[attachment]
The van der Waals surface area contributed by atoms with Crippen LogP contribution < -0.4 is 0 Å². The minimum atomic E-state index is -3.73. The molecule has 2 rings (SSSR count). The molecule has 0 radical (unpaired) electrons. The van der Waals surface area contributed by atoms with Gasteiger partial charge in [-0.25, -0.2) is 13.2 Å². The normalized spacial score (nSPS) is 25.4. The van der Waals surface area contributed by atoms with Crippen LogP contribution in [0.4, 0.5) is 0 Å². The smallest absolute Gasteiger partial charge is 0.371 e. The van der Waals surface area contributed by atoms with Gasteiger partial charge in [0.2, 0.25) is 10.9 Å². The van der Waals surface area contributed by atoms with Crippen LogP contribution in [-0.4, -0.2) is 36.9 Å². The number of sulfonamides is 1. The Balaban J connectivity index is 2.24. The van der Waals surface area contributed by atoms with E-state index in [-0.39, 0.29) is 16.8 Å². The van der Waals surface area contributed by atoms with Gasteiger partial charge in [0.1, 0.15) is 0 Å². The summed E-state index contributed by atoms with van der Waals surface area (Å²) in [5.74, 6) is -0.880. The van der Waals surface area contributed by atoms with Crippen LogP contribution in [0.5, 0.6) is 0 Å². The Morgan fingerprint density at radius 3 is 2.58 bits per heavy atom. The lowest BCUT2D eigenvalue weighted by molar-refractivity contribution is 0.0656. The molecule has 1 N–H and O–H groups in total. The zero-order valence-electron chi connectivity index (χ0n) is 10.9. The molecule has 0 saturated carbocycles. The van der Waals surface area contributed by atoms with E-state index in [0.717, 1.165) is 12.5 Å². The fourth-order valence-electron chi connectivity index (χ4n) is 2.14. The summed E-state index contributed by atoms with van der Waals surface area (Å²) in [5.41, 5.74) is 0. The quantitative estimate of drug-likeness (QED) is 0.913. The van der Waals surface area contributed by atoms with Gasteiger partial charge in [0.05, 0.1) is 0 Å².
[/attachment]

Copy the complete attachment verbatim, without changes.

The van der Waals surface area contributed by atoms with Crippen LogP contribution < -0.4 is 0 Å². The minimum atomic E-state index is -3.73. The molecule has 2 rings (SSSR count). The molecule has 0 radical (unpaired) electrons. The van der Waals surface area contributed by atoms with Gasteiger partial charge in [-0.25, -0.2) is 13.2 Å². The normalized spacial score (nSPS) is 25.4. The van der Waals surface area contributed by atoms with Crippen LogP contribution in [0.4, 0.5) is 0 Å². The smallest absolute Gasteiger partial charge is 0.371 e. The van der Waals surface area contributed by atoms with Gasteiger partial charge in [0.2, 0.25) is 10.9 Å². The van der Waals surface area contributed by atoms with Crippen LogP contribution in [-0.4, -0.2) is 36.9 Å². The number of sulfonamides is 1. The Balaban J connectivity index is 2.24. The van der Waals surface area contributed by atoms with E-state index in [-0.39, 0.29) is 16.8 Å². The van der Waals surface area contributed by atoms with Gasteiger partial charge in [0.1, 0.15) is 0 Å². The summed E-state index contributed by atoms with van der Waals surface area (Å²) in [5.74, 6) is -0.880. The van der Waals surface area contributed by atoms with Crippen LogP contribution in [0.5, 0.6) is 0 Å². The Morgan fingerprint density at radius 3 is 2.58 bits per heavy atom. The lowest BCUT2D eigenvalue weighted by molar-refractivity contribution is 0.0656. The molecule has 1 N–H and O–H groups in total. The zero-order valence-electron chi connectivity index (χ0n) is 10.9. The molecule has 0 saturated carbocycles. The van der Waals surface area contributed by atoms with E-state index in [0.717, 1.165) is 12.5 Å². The fourth-order valence-electron chi connectivity index (χ4n) is 2.14. The summed E-state index contributed by atoms with van der Waals surface area (Å²) in [5.41, 5.74) is 0. The quantitative estimate of drug-likeness (QED) is 0.913. The van der Waals surface area contributed by atoms with Gasteiger partial charge in [0.05, 0.1) is 0 Å².